The dollar fell to a 26-year low against the British pound Monday ahead of an expected rate hike by the Bank of England later this week.
The Bank of England and European Central Bank meet separately Thursday to discuss interest rates. The BOE is expected to raise its key rate a quarter-point from 5.5 percent, while the ECB is expected tighten monetary policy later this year.
The U.S. Federal Reserve, meanwhile, has left its key rate unchanged at 5.25 percent for the past year.
Higher interest rates, a weapon against inflation, can bolster a currency by giving better returns on fixed-income investments.
The dollar has been especially weak for so many months, it's difficult to put a finger on a single catalyst for Monday's losses, said David Solin, a partner at Foreign Exchange Analytics in Essex, Conn.
"What really triggered this sudden realization that the dollar should be sold off?" he said.
Along with this week's BOE and ECB meetings, traders eyed firmer U.S. bond yields and thin markets ahead of the July 4 holiday, Solin said.
The British pound shook off terrorism fears Monday following last week's two failed car bombings in London and the attempted weekend attack on the airport in Glasgow, Scotland.
The euro climbed after German industry group VDMA reported that new orders for the country's machinery industry rose by 18 percent in May from a year earlier. Germany is the euro zone's largest economy.
In the U.S., a report on June manufacturing activity indicated easing inflation.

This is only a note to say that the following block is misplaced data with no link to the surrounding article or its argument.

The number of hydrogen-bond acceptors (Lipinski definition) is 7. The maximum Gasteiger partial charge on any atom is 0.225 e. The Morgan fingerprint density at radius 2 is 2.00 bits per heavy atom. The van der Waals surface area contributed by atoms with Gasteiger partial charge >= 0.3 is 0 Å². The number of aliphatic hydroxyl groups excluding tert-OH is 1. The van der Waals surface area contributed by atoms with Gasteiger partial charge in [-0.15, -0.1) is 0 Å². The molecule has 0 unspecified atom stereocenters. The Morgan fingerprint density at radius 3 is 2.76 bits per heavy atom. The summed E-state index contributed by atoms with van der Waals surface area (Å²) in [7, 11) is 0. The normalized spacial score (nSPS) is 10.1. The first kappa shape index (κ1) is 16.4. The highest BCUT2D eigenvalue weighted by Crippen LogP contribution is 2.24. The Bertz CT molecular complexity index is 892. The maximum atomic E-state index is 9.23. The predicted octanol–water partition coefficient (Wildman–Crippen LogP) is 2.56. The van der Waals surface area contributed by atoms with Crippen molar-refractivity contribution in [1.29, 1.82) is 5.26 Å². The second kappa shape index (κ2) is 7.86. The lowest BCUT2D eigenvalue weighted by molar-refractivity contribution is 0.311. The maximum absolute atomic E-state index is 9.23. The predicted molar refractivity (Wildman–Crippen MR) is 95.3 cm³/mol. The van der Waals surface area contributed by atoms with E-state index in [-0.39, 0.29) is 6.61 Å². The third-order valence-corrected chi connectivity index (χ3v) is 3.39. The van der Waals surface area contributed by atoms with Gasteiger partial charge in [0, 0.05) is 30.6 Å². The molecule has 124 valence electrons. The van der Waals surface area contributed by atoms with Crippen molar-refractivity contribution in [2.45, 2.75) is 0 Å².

The Institute for Supply Management's manufacturing index came in at 56.0, slightly beating expectations and showing stronger expansion over May's reading of 55.0. The report also showed a drop in its prices paid index, suggesting inflation pressure eased last month.
The euro is in sight of a record high just above $1.3680 hit in April. The dollar fell against the yen .
Sterling hit a 26-year high versus the dollar ahead of the Bank of England's policy meeting Thursday, when the central bank is expected to raise rates by a quarter percentage point to 5.75 percent - half a percentage point higher than U.S. borrowing costs.
Reflecting the dollar's waning yield advantage, the 2-year Treasury noted now yields about 40 basis points more than euro-zone debt of the same maturity, around the narrowest gap in two and a half years.
"The dollar's chief vulnerability appears to be a continued loss of yield support as U.S. yields edge lower relative to the rest of the G10," strategists at UBS AG wrote in a note to clients on Monday.
The U.S. unit touched as low as 78.35 U.S. cents against the New Zealand dollar, its lowest since the central bank allowed the kiwi to trade freely in March 1985.
Trade is expected to be thin this week due to the July 4 holiday in the United States, which comes ahead of Friday's closely watched U.S. nonfarm payrolls report.
Security alerts in Britain may also be keeping some investors on the sidelines. Police arrested two more suspects Monday in a hunt for members of a suspected al Qaeda cell that rammed a fuel-packed Jeep into a Scottish airport and left two car bombs in London.
"Trading volumes are lower and in light of what happened in the U.K. during the weekend most investors will just avoid going long on dollar until this week ends without any incident," said Salvaggio.